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Mol Plant Microbe Interact. 2005 Oct;18(10):1046-53.

A new hypothesis on the strategy for acquisition of phosphorus in arbuscular mycorrhiza: up-regulation of secreted acid phosphatase gene in the host plant.

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Graduate School of Agriculture, Hokkaido University, Sapporo, Japan.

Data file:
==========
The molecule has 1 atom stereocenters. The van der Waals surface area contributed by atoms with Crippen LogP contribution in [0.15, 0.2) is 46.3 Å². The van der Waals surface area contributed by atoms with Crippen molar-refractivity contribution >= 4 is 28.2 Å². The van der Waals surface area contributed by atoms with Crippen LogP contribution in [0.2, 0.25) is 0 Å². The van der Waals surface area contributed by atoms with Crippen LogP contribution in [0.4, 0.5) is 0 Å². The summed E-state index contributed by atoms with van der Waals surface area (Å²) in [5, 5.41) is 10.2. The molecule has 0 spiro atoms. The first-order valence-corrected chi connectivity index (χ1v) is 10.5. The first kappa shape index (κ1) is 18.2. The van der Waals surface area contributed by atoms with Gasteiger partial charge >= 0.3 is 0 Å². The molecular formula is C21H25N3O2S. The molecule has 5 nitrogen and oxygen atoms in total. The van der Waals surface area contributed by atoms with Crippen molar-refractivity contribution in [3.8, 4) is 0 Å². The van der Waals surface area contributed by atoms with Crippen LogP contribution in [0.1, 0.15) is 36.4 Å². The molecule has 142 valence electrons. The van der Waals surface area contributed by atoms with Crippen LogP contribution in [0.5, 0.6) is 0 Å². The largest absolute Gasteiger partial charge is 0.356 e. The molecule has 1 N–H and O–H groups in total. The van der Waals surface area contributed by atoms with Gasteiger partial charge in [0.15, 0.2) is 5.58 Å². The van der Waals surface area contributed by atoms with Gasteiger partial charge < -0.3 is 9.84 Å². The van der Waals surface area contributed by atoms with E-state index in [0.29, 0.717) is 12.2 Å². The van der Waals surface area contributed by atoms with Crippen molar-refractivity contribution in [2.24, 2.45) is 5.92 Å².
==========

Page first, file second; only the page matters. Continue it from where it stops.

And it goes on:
The mycorrhiza-responsive phosphatase of Tagetes patula in symbiosis with Glomus etunicatum was detected by electrophoresis, was purified by column chromatography, and was characterized as acid phosphatase that was secreted into rhizosphere. The N-terminal amino acid sequence was determined by a gas-phase sequencer, and a cDNA fragment of the phosphatase gene (TpPAP1) was amplified by degenerate primers designed based on the N-terminal amino acid sequence. The full-length cDNA was obtained by the rapid amplification of cDNA ends technique. The TpPAP1 was of host origin, and the cDNA was 1,843 bp long with a predicted open reading frame of polypeptide of 466 amino acids. Phylogenetic analysis revealed that the gene fell into the cluster of plant high-molecular-weight purple acid phosphatase. Expression analysis of the TpPAP1 in T. patula in symbiosis with Archaeospora leptoticha showed that the levels of transcripts increased eightfold by mycorrhizal colonization. Western blot analysis revealed that the 57-kDa protein corresponding to the mycorrhiza-responsive phosphatase increased by mycorrhizal colonization. The present study proposes a new strategy for acquisition of P in arbuscular mycorrhizal associations in which the fungal partner activates a part of the low-P adaptation system of the plant partner, phosphatase secretion, and improves the overall efficiency of P uptake.

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